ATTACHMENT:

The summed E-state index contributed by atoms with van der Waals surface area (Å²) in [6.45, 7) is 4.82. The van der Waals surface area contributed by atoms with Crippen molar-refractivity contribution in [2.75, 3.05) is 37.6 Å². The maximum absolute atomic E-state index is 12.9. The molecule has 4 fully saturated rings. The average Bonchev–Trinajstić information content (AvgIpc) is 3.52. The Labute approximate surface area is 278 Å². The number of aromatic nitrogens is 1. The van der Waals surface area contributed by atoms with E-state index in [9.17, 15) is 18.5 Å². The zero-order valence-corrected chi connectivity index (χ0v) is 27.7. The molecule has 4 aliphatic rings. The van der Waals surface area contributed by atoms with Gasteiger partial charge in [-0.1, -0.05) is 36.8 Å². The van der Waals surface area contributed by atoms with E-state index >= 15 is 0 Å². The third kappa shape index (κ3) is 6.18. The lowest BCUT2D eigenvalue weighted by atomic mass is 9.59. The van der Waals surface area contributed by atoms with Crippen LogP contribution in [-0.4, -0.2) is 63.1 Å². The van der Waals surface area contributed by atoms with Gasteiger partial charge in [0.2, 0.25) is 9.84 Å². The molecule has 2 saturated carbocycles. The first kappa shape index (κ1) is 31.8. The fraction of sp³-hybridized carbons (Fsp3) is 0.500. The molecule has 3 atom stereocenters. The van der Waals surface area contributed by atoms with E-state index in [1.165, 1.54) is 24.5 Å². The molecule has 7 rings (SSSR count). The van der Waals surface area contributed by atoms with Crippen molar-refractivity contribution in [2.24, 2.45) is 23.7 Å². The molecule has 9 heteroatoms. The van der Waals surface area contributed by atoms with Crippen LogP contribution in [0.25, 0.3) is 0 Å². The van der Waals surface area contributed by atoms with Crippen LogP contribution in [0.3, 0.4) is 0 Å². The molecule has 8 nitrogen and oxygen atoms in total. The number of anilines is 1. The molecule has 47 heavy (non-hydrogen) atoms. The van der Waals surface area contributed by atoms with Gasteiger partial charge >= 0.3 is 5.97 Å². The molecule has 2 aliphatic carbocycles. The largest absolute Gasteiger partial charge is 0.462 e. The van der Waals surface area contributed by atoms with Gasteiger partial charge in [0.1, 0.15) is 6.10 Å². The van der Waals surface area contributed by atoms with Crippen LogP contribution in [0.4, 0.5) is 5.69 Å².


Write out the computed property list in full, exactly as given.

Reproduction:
The summed E-state index contributed by atoms with van der Waals surface area (Å²) in [6.45, 7) is 4.82. The van der Waals surface area contributed by atoms with Crippen molar-refractivity contribution in [2.75, 3.05) is 37.6 Å². The maximum absolute atomic E-state index is 12.9. The molecule has 4 fully saturated rings. The average Bonchev–Trinajstić information content (AvgIpc) is 3.52. The Labute approximate surface area is 278 Å². The number of aromatic nitrogens is 1. The van der Waals surface area contributed by atoms with E-state index in [9.17, 15) is 18.5 Å². The zero-order valence-corrected chi connectivity index (χ0v) is 27.7. The molecule has 4 aliphatic rings. The van der Waals surface area contributed by atoms with Gasteiger partial charge in [-0.1, -0.05) is 36.8 Å². The van der Waals surface area contributed by atoms with E-state index >= 15 is 0 Å². The third kappa shape index (κ3) is 6.18. The lowest BCUT2D eigenvalue weighted by atomic mass is 9.59. The van der Waals surface area contributed by atoms with Crippen LogP contribution in [-0.4, -0.2) is 63.1 Å². The van der Waals surface area contributed by atoms with Gasteiger partial charge in [0.2, 0.25) is 9.84 Å². The molecule has 2 saturated carbocycles. The first kappa shape index (κ1) is 31.8. The fraction of sp³-hybridized carbons (Fsp3) is 0.500. The molecule has 3 atom stereocenters. The van der Waals surface area contributed by atoms with E-state index in [1.165, 1.54) is 24.5 Å². The molecule has 7 rings (SSSR count). The van der Waals surface area contributed by atoms with Crippen molar-refractivity contribution in [2.24, 2.45) is 23.7 Å². The molecule has 9 heteroatoms. The van der Waals surface area contributed by atoms with Crippen LogP contribution in [0.25, 0.3) is 0 Å². The van der Waals surface area contributed by atoms with Crippen LogP contribution in [0.3, 0.4) is 0 Å². The molecule has 8 nitrogen and oxygen atoms in total. The number of anilines is 1. The molecule has 47 heavy (non-hydrogen) atoms. The van der Waals surface area contributed by atoms with Gasteiger partial charge >= 0.3 is 5.97 Å². The molecule has 2 aliphatic carbocycles. The largest absolute Gasteiger partial charge is 0.462 e. The van der Waals surface area contributed by atoms with Gasteiger partial charge in [0.1, 0.15) is 6.10 Å². The van der Waals surface area contributed by atoms with Crippen LogP contribution in [0.4, 0.5) is 5.69 Å².